As if to demonstrate that their website is simply reflexively anti-reform rather than anything to do with the justice they supposedly aspire to, one of their trolling bloggers attacks the American Justice Partnership for seeking predictability in the law (and does so by quoting a positively deranged anonymous blogger). Of course, predictability—that like cases are treated alike—is a fundamental component of the definition of justice. The social benefits of the rule of law are so obvious that it should hardly be necessary to list them, but, aside from issues of fundamental fairness enshrined in our Constitution in the ex post facto clause among other places, predictability has other advantages. If a result is predictable, settlement is easier: there’s little point in continuing to litigate on either side, because additional money spent on lawyers cannot change the result. If a result is predictable, one can more easily conform conduct to be law-abiding. Corporations aren’t incentivized to break contracts with one another to see whether they can get a better deal in the courts; individuals and corporations know where the line is in dealing with the public and won’t step over it. And as I noted last year,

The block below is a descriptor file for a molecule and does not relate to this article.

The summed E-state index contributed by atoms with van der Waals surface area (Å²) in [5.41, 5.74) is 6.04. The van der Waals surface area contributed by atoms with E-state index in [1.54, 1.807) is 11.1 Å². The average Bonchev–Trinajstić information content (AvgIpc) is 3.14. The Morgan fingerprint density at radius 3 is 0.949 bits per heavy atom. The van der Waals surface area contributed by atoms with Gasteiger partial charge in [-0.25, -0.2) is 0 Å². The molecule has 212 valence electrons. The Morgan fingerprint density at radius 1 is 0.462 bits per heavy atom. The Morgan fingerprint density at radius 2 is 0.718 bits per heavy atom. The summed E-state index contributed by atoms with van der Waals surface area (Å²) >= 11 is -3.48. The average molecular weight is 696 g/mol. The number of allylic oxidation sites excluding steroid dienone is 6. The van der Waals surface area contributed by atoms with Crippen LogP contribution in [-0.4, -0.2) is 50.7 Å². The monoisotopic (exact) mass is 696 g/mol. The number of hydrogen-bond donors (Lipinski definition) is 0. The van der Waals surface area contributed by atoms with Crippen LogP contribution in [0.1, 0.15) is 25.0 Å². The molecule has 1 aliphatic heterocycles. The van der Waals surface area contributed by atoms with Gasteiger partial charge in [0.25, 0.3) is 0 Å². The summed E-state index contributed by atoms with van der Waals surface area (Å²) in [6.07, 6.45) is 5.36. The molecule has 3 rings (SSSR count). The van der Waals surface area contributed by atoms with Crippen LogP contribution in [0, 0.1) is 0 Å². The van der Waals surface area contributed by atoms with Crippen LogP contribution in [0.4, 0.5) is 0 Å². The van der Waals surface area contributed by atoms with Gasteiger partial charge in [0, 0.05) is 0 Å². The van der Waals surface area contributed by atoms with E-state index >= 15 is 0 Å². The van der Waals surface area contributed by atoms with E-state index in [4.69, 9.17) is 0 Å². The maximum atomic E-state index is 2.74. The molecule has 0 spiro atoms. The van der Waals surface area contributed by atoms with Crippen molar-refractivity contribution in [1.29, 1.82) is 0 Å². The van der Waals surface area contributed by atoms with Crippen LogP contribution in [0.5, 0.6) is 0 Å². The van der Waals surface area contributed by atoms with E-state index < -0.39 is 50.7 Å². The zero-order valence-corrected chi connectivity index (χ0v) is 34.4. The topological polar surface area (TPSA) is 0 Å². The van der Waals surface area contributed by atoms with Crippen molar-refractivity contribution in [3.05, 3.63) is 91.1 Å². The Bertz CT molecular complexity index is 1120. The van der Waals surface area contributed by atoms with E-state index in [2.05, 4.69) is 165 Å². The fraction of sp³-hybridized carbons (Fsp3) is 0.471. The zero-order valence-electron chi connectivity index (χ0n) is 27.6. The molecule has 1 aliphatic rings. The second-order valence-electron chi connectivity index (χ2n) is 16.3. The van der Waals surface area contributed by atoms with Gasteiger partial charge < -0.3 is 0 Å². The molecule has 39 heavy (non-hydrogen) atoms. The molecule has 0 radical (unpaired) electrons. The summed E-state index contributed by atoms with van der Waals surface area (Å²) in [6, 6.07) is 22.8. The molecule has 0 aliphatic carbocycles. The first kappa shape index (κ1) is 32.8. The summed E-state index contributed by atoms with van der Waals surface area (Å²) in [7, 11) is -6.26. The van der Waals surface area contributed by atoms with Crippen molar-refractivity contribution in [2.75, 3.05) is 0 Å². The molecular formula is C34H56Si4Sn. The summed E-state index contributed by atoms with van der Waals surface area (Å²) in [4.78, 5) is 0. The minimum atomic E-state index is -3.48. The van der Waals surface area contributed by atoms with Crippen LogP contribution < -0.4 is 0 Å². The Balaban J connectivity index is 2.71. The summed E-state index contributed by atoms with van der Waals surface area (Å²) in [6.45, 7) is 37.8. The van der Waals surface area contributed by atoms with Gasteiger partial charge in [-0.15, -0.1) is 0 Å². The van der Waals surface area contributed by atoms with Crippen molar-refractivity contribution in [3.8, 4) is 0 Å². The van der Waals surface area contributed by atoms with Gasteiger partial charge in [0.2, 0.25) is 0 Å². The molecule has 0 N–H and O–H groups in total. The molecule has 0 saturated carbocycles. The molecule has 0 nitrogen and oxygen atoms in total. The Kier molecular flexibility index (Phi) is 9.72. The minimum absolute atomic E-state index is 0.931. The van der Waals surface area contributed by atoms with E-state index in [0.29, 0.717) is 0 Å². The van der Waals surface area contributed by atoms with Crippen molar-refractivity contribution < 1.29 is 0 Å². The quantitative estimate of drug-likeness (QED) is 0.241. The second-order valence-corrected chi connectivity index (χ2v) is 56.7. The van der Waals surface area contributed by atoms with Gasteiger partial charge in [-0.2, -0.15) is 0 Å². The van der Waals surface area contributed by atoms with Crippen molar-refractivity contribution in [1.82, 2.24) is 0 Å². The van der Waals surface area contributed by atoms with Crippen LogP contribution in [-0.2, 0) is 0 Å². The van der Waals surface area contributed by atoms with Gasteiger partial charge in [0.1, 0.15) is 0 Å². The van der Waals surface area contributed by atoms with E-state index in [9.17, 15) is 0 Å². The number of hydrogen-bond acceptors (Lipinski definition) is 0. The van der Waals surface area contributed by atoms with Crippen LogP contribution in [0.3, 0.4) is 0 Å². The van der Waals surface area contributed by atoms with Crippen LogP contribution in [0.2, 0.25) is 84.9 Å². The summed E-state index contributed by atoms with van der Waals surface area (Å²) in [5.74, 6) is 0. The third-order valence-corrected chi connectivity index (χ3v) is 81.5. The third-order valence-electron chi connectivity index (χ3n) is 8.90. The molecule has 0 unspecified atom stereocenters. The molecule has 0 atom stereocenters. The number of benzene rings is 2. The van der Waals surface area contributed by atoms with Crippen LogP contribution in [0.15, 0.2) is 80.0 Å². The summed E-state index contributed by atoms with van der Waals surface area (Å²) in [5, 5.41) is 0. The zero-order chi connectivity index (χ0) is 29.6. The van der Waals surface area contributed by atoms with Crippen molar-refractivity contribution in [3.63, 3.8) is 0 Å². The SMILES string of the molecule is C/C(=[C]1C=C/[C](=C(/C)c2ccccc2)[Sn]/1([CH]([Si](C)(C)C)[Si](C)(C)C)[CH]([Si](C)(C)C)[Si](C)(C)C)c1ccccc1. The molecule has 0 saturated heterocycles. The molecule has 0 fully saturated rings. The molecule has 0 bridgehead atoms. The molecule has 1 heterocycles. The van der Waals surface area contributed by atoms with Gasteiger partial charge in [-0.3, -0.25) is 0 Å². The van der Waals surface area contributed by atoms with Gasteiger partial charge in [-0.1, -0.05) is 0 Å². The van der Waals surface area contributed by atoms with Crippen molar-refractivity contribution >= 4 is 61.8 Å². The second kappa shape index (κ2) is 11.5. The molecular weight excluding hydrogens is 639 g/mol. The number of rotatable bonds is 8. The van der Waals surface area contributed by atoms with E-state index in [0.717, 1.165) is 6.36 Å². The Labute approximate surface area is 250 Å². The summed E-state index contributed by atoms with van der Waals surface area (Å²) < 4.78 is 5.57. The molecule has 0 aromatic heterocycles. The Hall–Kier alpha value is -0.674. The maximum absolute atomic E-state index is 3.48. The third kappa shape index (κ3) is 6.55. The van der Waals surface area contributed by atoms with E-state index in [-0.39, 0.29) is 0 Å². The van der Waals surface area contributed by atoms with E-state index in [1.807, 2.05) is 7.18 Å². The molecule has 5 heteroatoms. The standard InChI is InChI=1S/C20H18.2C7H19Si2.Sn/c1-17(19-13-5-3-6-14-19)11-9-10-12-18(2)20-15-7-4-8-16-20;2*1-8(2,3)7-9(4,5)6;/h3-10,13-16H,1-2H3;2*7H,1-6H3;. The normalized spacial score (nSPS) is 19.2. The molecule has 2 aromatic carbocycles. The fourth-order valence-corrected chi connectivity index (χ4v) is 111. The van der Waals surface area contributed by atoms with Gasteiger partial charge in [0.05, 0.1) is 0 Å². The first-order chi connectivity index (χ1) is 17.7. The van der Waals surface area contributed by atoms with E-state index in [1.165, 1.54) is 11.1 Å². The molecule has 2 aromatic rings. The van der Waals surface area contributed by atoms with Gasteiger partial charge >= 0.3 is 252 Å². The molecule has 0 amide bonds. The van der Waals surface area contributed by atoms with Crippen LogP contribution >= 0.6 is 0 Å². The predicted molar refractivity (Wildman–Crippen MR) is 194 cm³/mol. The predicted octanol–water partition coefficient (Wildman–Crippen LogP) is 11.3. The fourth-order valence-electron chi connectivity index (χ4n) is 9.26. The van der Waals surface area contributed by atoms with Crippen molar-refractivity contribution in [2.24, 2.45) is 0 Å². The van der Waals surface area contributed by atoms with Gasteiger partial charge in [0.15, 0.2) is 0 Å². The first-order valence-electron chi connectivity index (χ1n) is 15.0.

In banana republics across the globe, economies come to a standstill because the risk of confiscation or corruption keeps many investments from ever happening. The same danger occurs when the expropriation is conducted by lawyers in the name of “justice.” If businessmen and entrepreneurs—be they insurers, manufacturers of lifesaving pharmaceuticals, or the small businesses that deliver your packages—have to account for the risk that their contractual arrangements will be disregarded by courts, they have to raise prices to account for that risk. Such increased prices mean fewer contracts are signed and fewer businesses are started. Consumers are worse off, not just because they now have fewer options, but because the economy is smaller as jobs and opportunities are lost. The only beneficiaries are the lawyers.
The poster knows darn well that the idea of predictability in justice hardly originates with Dan Pero and reformers. As I once noted to the same poster in a comment thread:
Since when is predictability a component of justice?
Since at least Aristotle, and arguably even further back to Mosaic law and the Code of Hammurabi.
If a desire for predictability in law makes one a reformer, then one can certainly add Plato, Thomas Aquinas, Montesquieu, Justice Holmes, and Lord Chief Justice Bingham of Cornhill to the list of reformers. More recently, one can read Richard Epstein on the subject. Justinian Lane would serve himself better by reading more books and fewer anonymous blogs before he asks such silly questions.